What’s likely lost forever is the artwork, yes it can be restored but those won’t be originals so the original works are lost.

GenghisKazoo
18
4 days ago

Cologne Cathedral took over a decade to repair after WW2 and it wasn't as badly damaged. I'm not saying 5 years is impossible but it will probably take 10+.

pocketknifeMT
33
4 days ago

They also didn't have anything like the resources we have today though.

Also, they can probably come up with an economic figure of what the Church brings in for tourism, which helps move shit along nicely.

Frankly, I am already onto the optimistic stuff.

In 5 years we will probably know more about how it was originally constructed, since the fire will expose things.

And we will have documentary footage of the construction this time around.

Lots of cultural value has been lost, but as a silver lining, some new stuff will probably be created because of this event.

_No_Donkey_Brains_
16
4 days ago

Yeah, Cologne itself was completely burned down to the root. The city was trying to rebuild everything and just couldn’t focus on the cathedral. Paris will focus on her gem, it’s a major money maker.

WallyJade
4
4 days ago

We've got 70 years of construction advancement since WW2. Well funded, 5 years would be totally doable.

zwiebelhans
2
4 days ago

I think it depends how much funding is thrown at the project and to what standards the work is held and what methods are allowed. You could have a steel structure up within the year covering the site.

But yeah if you want the real artisan type craftsmanship back then it can easily take 10 - 25 years.

_Z_E_R_O
12
4 days ago

Stone can crack from heat and water damage. No one is sure sure if the entire stone facade can be saved or not.

_No_Donkey_Brains_
11
4 days ago

It looks like the towers have been saved now, so I think the fire has been mostly isolated. If true this means the majority of the structure is saved and the roofing will need to be rebuilt.

Galyndean
10
4 days ago

From the livestreams, it looks pretty contained now. The water is all pretty well focused into one area instead of multiple places all over the building.

Situation looks a lot better than a few hours ago.

pixl_graphix
5
4 days ago

Did you see the drone footage from above? The building is pretty much a shell.

aeneasaquinas
2
4 days ago

You probably saw, but good news: the inside is relatively fine, as is the stone.

shit_poster9000
2
4 days ago

Those stained glass windows are gonna be a bitch and a half to replace, the tint is very unique and, so far, hasn’t ever been replicated, and the guy who made them took his technique to the grave.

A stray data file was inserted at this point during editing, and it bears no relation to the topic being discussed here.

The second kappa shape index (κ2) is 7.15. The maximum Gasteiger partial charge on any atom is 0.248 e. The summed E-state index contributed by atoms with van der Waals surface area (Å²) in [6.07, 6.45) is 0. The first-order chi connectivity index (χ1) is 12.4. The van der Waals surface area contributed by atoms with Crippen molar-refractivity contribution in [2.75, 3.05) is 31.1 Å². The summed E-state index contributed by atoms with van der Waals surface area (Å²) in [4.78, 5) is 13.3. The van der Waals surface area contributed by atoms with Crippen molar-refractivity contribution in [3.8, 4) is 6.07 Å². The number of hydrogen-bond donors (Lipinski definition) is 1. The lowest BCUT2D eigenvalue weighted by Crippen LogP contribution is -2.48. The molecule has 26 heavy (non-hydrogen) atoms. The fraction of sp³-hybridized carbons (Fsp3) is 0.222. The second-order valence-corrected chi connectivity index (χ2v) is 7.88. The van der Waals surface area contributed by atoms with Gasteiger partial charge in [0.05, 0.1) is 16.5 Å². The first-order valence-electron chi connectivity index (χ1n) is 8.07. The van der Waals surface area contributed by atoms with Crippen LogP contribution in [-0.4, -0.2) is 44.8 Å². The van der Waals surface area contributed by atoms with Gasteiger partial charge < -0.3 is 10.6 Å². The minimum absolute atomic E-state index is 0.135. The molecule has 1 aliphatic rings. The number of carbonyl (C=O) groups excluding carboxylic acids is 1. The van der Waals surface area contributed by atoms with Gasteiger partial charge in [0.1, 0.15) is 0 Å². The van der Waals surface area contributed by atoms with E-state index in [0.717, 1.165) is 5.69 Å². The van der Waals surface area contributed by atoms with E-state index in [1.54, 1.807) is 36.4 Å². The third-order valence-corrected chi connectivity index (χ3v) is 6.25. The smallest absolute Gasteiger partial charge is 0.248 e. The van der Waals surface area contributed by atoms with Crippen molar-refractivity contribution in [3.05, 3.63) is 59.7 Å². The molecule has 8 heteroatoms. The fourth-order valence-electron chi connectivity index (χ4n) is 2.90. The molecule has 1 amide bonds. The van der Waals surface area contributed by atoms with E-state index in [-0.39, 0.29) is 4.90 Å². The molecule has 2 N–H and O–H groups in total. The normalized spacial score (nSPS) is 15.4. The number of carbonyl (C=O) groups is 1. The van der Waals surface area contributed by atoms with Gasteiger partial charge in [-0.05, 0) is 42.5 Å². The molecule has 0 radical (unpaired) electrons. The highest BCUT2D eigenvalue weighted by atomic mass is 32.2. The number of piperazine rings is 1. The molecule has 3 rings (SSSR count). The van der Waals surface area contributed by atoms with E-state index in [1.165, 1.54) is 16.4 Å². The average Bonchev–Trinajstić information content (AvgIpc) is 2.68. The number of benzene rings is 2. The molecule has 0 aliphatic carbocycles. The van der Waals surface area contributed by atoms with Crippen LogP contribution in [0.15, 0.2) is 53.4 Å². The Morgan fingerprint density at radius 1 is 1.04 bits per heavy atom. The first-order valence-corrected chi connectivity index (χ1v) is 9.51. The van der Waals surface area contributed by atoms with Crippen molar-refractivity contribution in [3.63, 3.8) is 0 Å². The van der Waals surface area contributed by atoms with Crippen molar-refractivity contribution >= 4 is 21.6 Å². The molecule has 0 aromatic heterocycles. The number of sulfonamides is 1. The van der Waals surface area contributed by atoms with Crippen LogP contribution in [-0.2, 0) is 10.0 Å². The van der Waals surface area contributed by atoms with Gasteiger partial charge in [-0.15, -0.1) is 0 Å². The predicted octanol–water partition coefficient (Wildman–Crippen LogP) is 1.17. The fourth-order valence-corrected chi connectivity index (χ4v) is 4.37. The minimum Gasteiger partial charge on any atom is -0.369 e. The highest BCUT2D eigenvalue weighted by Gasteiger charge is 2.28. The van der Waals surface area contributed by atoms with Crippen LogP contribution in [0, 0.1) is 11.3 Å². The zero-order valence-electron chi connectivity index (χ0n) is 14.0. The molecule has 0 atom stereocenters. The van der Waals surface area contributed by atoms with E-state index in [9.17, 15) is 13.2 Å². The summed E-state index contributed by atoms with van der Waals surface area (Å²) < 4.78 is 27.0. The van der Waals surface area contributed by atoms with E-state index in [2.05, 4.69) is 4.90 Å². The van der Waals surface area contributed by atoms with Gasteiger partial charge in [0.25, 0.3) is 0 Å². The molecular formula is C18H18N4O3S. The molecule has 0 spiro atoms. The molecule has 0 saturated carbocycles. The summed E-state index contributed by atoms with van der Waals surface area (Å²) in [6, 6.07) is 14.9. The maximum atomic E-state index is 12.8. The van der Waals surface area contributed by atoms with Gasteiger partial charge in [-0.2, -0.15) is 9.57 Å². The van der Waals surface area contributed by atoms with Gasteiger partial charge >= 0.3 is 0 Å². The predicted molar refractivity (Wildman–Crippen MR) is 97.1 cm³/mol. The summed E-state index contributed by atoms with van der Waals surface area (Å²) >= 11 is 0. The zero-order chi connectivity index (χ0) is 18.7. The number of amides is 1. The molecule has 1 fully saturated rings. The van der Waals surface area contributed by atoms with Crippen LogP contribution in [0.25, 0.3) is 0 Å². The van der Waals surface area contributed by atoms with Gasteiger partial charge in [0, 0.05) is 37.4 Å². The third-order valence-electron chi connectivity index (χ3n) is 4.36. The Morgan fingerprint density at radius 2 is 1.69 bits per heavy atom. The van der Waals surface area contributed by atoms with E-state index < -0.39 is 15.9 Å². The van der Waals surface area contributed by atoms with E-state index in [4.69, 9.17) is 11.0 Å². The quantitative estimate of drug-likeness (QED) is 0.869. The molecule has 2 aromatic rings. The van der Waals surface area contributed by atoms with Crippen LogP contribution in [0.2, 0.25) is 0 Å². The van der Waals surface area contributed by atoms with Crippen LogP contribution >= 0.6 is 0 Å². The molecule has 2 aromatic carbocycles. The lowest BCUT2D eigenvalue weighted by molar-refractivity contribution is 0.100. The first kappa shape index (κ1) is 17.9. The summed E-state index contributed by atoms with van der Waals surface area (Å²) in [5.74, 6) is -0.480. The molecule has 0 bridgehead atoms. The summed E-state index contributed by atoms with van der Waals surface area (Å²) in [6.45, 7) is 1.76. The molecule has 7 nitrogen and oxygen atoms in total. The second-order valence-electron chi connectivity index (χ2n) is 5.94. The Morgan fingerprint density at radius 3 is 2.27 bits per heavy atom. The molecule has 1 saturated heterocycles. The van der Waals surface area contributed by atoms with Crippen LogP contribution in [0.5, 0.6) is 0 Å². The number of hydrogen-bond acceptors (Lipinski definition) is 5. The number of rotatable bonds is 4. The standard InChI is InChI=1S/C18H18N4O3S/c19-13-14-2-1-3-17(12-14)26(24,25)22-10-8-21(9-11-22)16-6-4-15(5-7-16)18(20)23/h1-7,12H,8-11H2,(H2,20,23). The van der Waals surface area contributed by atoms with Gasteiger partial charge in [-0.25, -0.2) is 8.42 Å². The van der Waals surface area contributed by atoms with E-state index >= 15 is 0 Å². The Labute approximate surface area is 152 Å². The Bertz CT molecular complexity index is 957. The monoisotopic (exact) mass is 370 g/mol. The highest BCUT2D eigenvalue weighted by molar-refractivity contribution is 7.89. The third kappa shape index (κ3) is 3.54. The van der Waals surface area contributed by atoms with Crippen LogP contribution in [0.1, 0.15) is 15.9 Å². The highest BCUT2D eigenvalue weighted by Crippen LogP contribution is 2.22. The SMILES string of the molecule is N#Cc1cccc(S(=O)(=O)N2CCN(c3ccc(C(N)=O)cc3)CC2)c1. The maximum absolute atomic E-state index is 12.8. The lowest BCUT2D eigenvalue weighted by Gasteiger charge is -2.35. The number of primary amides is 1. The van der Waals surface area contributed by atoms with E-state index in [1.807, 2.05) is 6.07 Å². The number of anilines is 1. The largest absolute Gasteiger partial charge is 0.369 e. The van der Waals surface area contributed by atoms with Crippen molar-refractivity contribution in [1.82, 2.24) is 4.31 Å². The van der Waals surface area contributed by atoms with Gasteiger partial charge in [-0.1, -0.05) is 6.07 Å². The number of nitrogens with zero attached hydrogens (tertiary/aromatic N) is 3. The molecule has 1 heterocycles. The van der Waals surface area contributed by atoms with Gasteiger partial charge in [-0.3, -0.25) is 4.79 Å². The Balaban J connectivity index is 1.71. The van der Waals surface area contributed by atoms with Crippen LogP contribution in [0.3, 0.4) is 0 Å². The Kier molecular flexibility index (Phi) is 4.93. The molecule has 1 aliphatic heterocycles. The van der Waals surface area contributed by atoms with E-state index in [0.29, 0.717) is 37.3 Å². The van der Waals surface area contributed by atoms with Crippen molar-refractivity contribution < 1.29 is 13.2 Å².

suitology
2
4 days ago
O4fuxsayk
2
4 days ago

It will be, but as anyone who knows how long cathedrals take to construct can tell you, not for a long time yet.

DUPCangeLCD
2
4 days ago

It would suck to know that if rebuilt to spec, the flying buttresses would just be decoration...

Beaverbrown55
2
4 days ago

Send your thoughts and prayers!

Ashybuttons
2
4 days ago

We have the technology.

[deleted]
1
4 days ago

[deleted]

HoodieGalore
16
4 days ago

It was literally just in the middle of a $6 million renovation; this wasn't considered a sin, nor will any restoration after the fire. You know this cathedral has burned down before, and parts of it are definitely not original, right?

stairway2evan
9
4 days ago

In fact, a huge chunk of it is 18th century design. Parts of the structure are a monument to actual Gothic architecture, but the cathedral has undergone huge changes since the Renaissance.

HoodieGalore
8
4 days ago

Exactly. The greater sin would be to not restore these cultural touchstones, just because the restoration can't be done to "original" standards or with "original" materials.

I won't even get into the fact that it's been a place of worship in one form or another since Roman times. How fucking far back does one go, in order to maintain "originality"?

stairway2evan
3
4 days ago

Oh absolutely. And that's one of the reasons why Notre Dame is such a great symbol of Paris as a whole, rather than of the church alone. It's located in the oldest part (Ile de la Cite) of the city, one that's been inhabited by Celtic tribes, by Romans, by the Franks, and eventually developed through so many huge cultural shifts through Middle Ages, Renaissance, coming through the Enlightenment into Revolution and Restoration to become one of the biggest and most celebrated cities on Earth. And throughout the last, what 750 years or so, Notre Dame has overseen all of that change, and it's changed with the times as well. It holds symbols and innovations of all of the peoples who have made Paris what it is throughout those centuries, adding to it as they come.

TheSlamma
3
4 days ago

This version (856 years old) was never burnt down before. The timbers in it are that full 856 years old and are known as "The Forest" because of all the intricate work on that wood.. those are all gone now :(

General_GTFO
1
4 days ago

And forests regrow after fires.

maikelg
3
4 days ago

I know they replaced some of the gargoyles with modern versions (like an astronaut) in the past, but with a tragedy this severe they'll probably rebuild/restore it as close to the original as possible.

Saucedmammal
164
4 days ago

Forreal. I just am happy I was able to see it. I was mesmerized by its beauty

itty53
110
4 days ago

As an atheist, I was mesmerized by its beauty

What does being an atheist have to do with appreciating architecture?

thefatstoner
120
4 days ago

It kinda has something to do with it. Churches for 1000 years were the mark of architectural innovation. I think hes just making the point that no matter the religious intention, it can be appreciated for the work of art that it is